A review by Lyndsey Garrett
The relationship between me and poetry hasn’t been a smooth one. Before enrolling on the Creative Writing BA at Birkbeck, my experience of reading and writing poetry was confined to GCSE English classes. Hours were spent buried in a single workbook that we would work through until all enjoyment of poetry was removed. With such dismal memories I approached the poetry module of my course with some trepidation. After a few weeks I’d realised how much more there was to explore in poetry, how form could be followed, ignored or broken entirely. It was exciting and terrifying; there was so much to learn, and I wondered if I would ever be up to the challenge.
When the chance to attend a free poetry workshop presented itself, it seemed like the perfect opportunity to look at other ways to engage with the form. A collaboration between Melanie Jones, Fran Lock, and Simon Coltman, the workshop aimed to introduce us to the concept of meditation and how it could be implemented to produce creative work.
Our first step was thirty minutes of mindfulness meditation. Having always had an interest in meditation and philosophy, and experience of meditation techniques and retreats, Simon was the perfect guide to take us through. He invited us all to sit in the circle of chairs prepared in the Keynes library and to take a moment to relax and get comfortable.
The closest I’ve come to meditation is yoga, another activity where I’m a relative newbie. Timing of breath is still something I struggle to get in tune with. In meditation it’s about the breath and focus. Our minds are constantly active, and meditation is a chance to focus those thoughts to the moment. We closed our eyes as Simon began to take us through the techniques. His calm voice guided our attention inwards.
Why is it that whenever you try to relax your mind always decides to focus on things other than your presence in the room? Maybe it’s a loud car outside or a project deadline later that week, but our minds tend to wander towards these points that claim our attention. Simon explained that this was natural and that we should acknowledge any thoughts that we wandered to, but ultimately bring ourselves back to, well, ourselves and our breath.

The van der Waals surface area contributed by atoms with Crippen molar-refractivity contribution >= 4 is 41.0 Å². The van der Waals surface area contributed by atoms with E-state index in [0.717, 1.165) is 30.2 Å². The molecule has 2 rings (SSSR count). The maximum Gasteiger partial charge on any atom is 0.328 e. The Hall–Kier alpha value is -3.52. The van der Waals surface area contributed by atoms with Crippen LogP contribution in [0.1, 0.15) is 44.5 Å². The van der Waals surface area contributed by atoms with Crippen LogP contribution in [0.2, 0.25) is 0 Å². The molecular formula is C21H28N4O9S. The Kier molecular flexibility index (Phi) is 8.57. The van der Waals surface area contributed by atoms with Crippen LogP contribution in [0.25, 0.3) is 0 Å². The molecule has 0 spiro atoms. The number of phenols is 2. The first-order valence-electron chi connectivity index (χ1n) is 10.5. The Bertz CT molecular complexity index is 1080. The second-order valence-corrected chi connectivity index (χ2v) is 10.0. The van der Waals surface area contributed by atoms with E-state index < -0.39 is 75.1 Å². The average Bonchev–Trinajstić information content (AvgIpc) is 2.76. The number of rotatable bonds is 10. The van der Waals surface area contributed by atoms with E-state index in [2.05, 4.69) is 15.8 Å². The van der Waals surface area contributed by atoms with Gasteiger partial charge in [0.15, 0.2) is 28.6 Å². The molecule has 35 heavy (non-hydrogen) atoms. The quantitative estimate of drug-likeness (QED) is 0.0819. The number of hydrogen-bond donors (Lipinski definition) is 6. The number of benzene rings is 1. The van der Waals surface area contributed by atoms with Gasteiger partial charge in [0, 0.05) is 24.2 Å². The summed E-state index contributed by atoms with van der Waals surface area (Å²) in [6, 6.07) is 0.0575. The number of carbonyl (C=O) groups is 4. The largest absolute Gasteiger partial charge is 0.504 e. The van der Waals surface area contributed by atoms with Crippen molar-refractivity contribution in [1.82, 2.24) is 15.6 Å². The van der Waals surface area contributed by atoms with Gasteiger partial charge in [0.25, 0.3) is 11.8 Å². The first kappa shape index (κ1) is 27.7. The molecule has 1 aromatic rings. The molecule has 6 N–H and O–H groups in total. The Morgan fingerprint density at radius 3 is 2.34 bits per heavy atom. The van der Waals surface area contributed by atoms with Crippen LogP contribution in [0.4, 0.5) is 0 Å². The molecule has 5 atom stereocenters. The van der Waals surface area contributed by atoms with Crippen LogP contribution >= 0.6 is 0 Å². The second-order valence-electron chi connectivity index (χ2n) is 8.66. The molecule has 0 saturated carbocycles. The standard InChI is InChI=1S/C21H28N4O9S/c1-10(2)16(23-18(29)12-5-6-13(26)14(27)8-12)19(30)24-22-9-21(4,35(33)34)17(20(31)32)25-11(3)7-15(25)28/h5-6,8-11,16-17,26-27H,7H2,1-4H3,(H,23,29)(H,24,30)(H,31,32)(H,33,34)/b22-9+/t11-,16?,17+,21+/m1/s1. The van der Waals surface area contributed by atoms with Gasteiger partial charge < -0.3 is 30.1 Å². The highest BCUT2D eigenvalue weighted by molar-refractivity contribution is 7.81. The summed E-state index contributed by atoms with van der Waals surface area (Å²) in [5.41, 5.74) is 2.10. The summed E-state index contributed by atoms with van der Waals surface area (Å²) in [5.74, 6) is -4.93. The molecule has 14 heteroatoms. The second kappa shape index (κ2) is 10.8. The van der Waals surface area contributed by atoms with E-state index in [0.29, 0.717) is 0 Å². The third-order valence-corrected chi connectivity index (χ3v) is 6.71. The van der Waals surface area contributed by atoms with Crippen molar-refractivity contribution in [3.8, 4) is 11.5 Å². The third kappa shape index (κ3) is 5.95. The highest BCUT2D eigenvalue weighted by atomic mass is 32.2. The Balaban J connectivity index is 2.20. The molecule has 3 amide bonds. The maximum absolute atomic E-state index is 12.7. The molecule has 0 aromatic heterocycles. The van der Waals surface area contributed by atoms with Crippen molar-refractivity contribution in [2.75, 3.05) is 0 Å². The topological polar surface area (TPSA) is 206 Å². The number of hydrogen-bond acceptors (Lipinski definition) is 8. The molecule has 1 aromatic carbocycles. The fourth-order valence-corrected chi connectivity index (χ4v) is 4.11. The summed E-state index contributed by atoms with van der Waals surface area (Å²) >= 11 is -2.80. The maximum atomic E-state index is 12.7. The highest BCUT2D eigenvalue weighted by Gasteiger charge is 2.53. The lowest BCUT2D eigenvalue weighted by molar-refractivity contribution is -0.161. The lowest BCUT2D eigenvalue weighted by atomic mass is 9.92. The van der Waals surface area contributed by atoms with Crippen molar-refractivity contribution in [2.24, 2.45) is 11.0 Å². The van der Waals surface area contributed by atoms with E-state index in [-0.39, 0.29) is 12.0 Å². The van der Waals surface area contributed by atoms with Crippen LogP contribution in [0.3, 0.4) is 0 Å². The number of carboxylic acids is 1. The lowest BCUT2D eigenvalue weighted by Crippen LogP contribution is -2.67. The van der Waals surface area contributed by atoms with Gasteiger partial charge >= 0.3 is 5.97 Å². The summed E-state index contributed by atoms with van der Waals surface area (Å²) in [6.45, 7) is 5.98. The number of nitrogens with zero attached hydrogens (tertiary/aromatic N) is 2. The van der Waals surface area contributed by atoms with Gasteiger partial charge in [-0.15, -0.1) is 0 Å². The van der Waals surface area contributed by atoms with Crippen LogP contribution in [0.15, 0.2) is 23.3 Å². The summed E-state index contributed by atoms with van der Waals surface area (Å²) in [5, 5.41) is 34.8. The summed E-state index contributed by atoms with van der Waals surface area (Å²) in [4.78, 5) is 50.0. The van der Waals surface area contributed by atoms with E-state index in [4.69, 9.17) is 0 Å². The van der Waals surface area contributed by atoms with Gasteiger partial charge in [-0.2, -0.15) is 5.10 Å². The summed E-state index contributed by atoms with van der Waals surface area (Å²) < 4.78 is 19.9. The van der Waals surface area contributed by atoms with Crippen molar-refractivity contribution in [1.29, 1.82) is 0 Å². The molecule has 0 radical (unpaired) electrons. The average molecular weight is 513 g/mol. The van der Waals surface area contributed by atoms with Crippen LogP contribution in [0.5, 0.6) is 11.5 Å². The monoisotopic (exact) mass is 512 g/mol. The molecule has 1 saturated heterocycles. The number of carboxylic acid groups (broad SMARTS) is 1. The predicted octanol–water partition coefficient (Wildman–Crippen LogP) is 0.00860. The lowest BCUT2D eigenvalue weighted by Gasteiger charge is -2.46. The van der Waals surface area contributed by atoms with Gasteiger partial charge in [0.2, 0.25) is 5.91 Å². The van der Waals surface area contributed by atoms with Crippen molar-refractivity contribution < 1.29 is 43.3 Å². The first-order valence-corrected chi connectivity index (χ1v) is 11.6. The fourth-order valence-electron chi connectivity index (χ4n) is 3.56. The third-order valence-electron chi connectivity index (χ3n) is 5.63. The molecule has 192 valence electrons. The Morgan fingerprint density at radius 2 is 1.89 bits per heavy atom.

I found it a strangely disorientating experience at first. The more I focused on my breathing the less I felt part of the room. At one point I was convinced I was going to fall over, despite being secure in my chair. But as the session continued I felt more grounded in where I was and became less troubled by what was going on around me. After thirty minutes Simon talked us through the steps to come out of a meditative state, slowly introducing movement back into our limbs and carefully letting our eyes adjust.
Once we were comfortably alert again Melanie lead us back to the tables and talked a little about free writing. We would have about ten minutes in which to write continuously; the pen should not stop moving across the page. Writing the same thing several times would be valid, but our pens needed to keep moving. The idea was to write about what we had experienced during meditation, any feelings or memories that had been evoked. Melanie also gave us three prompts to use should we find ourselves stuck at any point.
Ten minutes; pen moving constantly. The idea was terrifying. I’m very much a stop and start writer, with a tendency to over think the lines I try to put to paper. It makes first drafts a nightmare, and we had ten minutes. As we started I tried to follow through with an idea that Simon had introduced during the meditation – the idea of permission. In that context it was about giving yourself permission to acknowledge a thought. Here I gave myself permission to write without worrying whether it made sense or was even remotely coherent. It might not sound particularly profound, but it was a revelation to me and what gave me the means to follow through with ten minutes of solid writing. I’ll admit, reading back on it is like looking at two pages of ravings, with maybe four or five full stops throughout the entire piece. What could be done with this?